For Birnir, the EJCP program changed her trajectory entirely — and encouraged her to focus on her passion project. That turned into the tech course website Skillcrush, which she’s run for more than a decade.

“Ultimately what led me to the CUNY program was exactly what I loved about the program and what has really stuck with me for the past ten years: the opportunity to workshop business ideas with a group of people who I knew were interested in more than just building the ‘next big thing’ type of startup,” she said.

From Caplan’s perspective, the group needed space, time and support to learn, to explore ideas, and to expand their skills. “The successes this group has had are a result of the persistent work and passion they’ve poured into their projects,” said Caplan. “The program provided them with a launching pad and a laboratory for experimentation. This cohort arrived at a pivotal moment in the evolution of social media and new business models for news.”

“What they’ve accomplished since is a tribute to their perseverance. It also demonstrates why we feel so strongly about the importance of a public institution like ours and the opportunity it affords for collaborative, creative, entrepreneurial experimentation.”

Lasting Lessons: Reflections from the 2012 cohort

Always be testing

“One lesson that has stayed with me is to keep A/B testing everything. When making a film, there are so many scenes and how they fit together like puzzle pieces is super nuanced. When I A/B test, I can see how to slot elements in most effectively and determine how to create projects with the maximum impact.” — Stephen Robert Morse, Lone Wolf Studios

Organize knowledge to organize communities

“I often hear Jeff Jarvis in my mind saying, ‘Journalism is helping communities better organize their knowledge so they can better organize themselves.’ Frankly, that’s what we architects think we do for society, too. CUNY EJ is what I needed to learn how to manage knowledge and effect some change in culture and society.” — Megan Smith, architect and co-owner of Wigwam Village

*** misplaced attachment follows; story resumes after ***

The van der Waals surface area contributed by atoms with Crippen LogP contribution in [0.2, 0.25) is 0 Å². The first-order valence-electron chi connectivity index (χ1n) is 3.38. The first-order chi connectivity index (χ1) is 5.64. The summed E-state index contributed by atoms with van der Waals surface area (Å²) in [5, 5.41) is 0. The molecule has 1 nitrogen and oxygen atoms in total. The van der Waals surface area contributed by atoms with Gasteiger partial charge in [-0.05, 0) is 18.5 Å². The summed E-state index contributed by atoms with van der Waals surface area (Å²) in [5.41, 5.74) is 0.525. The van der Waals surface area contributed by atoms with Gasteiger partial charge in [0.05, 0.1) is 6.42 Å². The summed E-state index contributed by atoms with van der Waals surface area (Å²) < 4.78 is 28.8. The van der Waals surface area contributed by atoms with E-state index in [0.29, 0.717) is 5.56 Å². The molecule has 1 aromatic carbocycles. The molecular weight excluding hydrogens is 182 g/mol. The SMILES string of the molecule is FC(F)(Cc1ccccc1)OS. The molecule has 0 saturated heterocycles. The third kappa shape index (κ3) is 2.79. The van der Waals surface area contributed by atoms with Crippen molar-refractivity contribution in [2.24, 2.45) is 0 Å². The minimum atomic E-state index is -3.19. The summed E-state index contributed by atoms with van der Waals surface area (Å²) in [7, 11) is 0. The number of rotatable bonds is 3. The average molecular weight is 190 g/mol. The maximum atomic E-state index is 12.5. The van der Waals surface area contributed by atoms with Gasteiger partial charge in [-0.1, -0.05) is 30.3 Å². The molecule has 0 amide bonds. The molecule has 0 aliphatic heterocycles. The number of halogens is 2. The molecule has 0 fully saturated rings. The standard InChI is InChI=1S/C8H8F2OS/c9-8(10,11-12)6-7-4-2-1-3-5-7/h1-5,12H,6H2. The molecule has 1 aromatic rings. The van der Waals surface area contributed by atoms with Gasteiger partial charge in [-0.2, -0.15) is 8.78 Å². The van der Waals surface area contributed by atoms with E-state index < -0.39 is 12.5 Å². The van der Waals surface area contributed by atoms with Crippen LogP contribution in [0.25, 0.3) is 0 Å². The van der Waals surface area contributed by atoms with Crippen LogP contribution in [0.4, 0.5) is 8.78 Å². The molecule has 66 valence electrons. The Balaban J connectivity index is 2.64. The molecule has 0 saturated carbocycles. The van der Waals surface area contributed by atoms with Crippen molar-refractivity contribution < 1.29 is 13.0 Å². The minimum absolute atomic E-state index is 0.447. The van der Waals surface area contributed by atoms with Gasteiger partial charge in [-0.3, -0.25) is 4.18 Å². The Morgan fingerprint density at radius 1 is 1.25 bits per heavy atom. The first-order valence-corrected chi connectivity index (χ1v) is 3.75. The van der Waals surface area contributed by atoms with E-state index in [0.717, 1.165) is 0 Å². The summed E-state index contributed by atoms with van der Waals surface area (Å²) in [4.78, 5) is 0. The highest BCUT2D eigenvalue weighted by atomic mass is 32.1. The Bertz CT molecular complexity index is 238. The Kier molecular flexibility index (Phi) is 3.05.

Maintain focus but stay open

“One thing that’s been critical to Narratively as a company — and to my own journey as an entrepreneur— is the importance of maintaining focus and establishing priorities while constantly keeping my eyes open for new opportunities. I’m pretty sure I can trace this mindset back to those long afternoons in the classroom with Jeremy and Jeff, and it’s paid off.” — Noah Rosenberg, Narratively

Lean on your network

“In journalism, and startups, it’s important to have a strong network — people you can lean on for advice, people who can help to make introductions and open doors, people who are taking on similar challenges that you can watch and know you aren’t alone.” — Brian Reich, U.S. Department of Health and Human Services

Pivot from firefighting to strategy

“It helped me realize that I knew so much more than I thought I did. And I think that was the real power of it. It was like often going through stuff that I thought I knew, but it helped me re-validate and take me out of stuff that was firefighting — because that was a large majority of my day — into strategy.” — Saalim Chowdhury, Managing Director, TechStars

Focus on meaning, not money

“My business, Skillcrush, just turned 10 years old! That’s bananas! I can’t believe it’s been 10 years since it went by SO FAST, but also, I am so proud to have lasted this long. That is an accomplishment in and of itself, and I believe that some of our staying power is attributable to the imprint that CUNY left on me, because it made my reason for running the business bigger and more meaningful than growing big and being acquired.” — Adda Birnir, Founder and CEO, Skillcrush

Be flexible and get out into the world

“I learned to let the group lead itself as much as possible, and to let the curriculum be flexible enough to adapt to changes in the ecosystem, given how quickly things evolve. I also learned to focus on passion, persistence and a strong track record when assessing candidates, given how successful this cohort was, having come from a variety of professional backgrounds. And I learned to capitalize on our New York City network of media and journalism partners, given how valuable it was to spend time outside of the school walls visiting with creative entrepreneurs and leaders.” — Jeremy Caplan, Director of the EJCP Program

This video about the cohort, made a decade ago, offers a window into participants’ experience in the program.

Applications are open for the upcoming cohort of the Entrepreneurial Journalism Creators Program.

Questions? Email ejcp@journalism.cuny.edu to learn more about participating in or supporting the program or visit our program page.



Jeremy Caplan
Journalism Innovation

Director of Teaching and Learning @NewmarkJSchool; Former @Time Reporter | jeremy@jeremycaplan.com My Newsletter: https://wondertools.substack.com